groups. But an organization similar to that in the East is
also found here in Yugoslavia.

Presiding Judge: This will be marked T/869.

Judge Raveh: I regret that I have to revert once more to
document No. 1042. A new address is mentioned in it, the
“Antisemitische Aktion” – what is this?

State Attorney Bar-Or: The Foreign Ministry transmits the
report from the German legation in Belgrade not only to the
Accused, but also to the Antisemitische Aktion (Antisemitic
Action) in Berlin. It seems to me that this was the organ
of the Party in Berlin which dealt with questions of
European Jewry in general. We must not forget that at that
time there is as yet no German regime in Belgrade; Belgrade
is not yet in a state of war. The Foreign Ministry informs
them about what is being done in this field, and what is
being planned. Here, the Jews are being excluded from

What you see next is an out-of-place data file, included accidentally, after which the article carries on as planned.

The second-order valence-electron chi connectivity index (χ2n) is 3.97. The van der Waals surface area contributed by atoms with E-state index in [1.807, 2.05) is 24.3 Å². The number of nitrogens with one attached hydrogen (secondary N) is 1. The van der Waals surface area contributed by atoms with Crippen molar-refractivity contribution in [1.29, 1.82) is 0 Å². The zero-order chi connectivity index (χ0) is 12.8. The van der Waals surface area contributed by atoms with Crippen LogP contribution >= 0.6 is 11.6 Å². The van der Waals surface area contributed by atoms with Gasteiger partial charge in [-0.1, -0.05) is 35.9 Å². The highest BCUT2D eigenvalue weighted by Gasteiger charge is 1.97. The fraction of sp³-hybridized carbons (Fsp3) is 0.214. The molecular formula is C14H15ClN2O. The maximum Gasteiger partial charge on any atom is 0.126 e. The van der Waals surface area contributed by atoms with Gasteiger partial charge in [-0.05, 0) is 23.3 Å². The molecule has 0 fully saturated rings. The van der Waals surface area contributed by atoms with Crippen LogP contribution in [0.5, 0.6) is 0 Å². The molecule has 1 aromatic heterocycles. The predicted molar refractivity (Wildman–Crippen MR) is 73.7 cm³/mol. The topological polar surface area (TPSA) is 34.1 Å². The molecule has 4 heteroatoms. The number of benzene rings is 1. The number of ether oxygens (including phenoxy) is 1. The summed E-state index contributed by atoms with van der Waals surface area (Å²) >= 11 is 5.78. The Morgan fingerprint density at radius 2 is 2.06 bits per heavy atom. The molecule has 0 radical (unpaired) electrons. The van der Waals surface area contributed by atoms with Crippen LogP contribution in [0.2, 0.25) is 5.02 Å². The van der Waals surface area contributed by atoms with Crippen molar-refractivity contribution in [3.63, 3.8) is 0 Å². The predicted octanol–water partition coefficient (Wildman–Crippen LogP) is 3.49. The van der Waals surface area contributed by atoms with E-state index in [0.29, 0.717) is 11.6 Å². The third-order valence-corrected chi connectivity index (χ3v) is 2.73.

economic life.

Presiding Judge: Does that mean that this is an institution
of the Party?

State Attorney Bar-Or: That is correct. As far as I know,
this was not part of the government, but only of the Party.

I come to document No. 642, a letter from Benzler, the
Minister in Belgrade, to the Party, dated 8 September 1941.
We find that two persons sign here under the heading “Secret
Reich Matter” – Veesenmayer, whom we shall meet again, and
Benzler. The telegram sent says:

“Jews have demonstrably been found to be accomplices in
numerous acts of sabotage and riot. It is therefore
urgent to see to the rounding up and removal of at
least all male Jews. The number in question could be
around 8,000.”

And further on:

“It seems advisable to remove these Jews from the
country as speedily as possible, i.e., in empty freight
barges down the Danube, to be unloaded on Romanian soil
or on an island in the Danube delta.”

Presiding Judge: This will be marked T/870.

State Attorney Bar-Or: We pass on to document No. 643.
Here we have a note by Sonnleithner of Foreign Minister
Ribbentrop’s bureau, which refers to this telegram which I